To evaluate the clinical association of extrastructurally abnormal chromosomes (ESACs) with pregnancy outcome based on the cytogenetic characteristics of the ESACs.
We retrospectively reviewed 12 ESAC cases identified from 12,991 cases who received genetic amniocentesis between January 1983 and March 2008. Prenatal ultrasound findings, characteristics of ESACs (karyotypes, special features, origin, inheritance) and pregnancy outcomes were recorded.
The prenatal prevalence of ESACs was 0.092% (12/12,991). Of the 12 ESAC cases, all were de novo. Seven (58.3%) originated from nonacrocentric chromosomes and the other 5 (41.7%) were from acrocentric chromosomes, with 3 originating from chromosome 15. Six of the 12 cases (50%) were large ESACs; however, the other 6 (50%) were medium to small ESACs. All acrocentric ESACs contained dicentric and bisatellite characteristics. Using FISH and SKY techniques, the origins of 2 cases (patients 10 and 12) were clearly identified to be from chromosomes 15 and 10, respectively. Five of the 12 ESAC cases (41.7%) had congenital anomalies found by prenatal ultrasound. All were nonacrocentric in origin that were medium (1/5) to large (4/5) in size. After prenatal genetic counseling, 8 of the 12 (66.7%) couples opted to terminate the pregnancy. The other 4 (33.3%) continued the pregnancy and their babies were delivered at term normally and were followed-up, with normal development ranging from 2 to 17 years.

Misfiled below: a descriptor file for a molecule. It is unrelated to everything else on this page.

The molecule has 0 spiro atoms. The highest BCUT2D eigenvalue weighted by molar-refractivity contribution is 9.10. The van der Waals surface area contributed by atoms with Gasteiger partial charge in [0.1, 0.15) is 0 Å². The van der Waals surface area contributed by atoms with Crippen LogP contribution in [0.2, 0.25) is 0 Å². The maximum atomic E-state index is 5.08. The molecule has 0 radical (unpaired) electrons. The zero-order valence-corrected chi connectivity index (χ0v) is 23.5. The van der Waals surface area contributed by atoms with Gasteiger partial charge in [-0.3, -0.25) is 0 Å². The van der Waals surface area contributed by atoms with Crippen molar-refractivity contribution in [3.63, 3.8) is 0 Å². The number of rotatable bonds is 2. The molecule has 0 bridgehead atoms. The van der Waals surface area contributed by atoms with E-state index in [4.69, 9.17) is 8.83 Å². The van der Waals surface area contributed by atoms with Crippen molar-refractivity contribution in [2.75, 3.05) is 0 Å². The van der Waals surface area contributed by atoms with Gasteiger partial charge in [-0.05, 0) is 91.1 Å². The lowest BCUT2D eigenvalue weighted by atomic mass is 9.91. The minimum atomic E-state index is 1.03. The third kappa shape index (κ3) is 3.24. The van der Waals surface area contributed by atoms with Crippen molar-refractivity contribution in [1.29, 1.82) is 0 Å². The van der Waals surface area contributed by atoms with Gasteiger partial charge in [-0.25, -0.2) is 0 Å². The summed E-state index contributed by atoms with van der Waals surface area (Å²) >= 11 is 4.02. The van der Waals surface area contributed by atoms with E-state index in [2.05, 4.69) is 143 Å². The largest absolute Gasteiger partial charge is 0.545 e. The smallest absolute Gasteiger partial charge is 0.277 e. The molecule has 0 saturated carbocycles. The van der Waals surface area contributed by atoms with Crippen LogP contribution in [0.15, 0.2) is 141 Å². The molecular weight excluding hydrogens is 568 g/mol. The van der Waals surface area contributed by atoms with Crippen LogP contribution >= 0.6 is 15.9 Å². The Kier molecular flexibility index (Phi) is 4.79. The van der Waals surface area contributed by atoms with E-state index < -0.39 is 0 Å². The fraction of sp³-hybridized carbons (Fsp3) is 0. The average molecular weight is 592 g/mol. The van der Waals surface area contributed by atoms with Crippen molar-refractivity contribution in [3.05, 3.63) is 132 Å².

With sophisticated cytogenetic characterization and ultrasound examination, it is possible to precisely categorize most fetuses with ESACs as being either at high risk of abnormality or at a relatively low risk.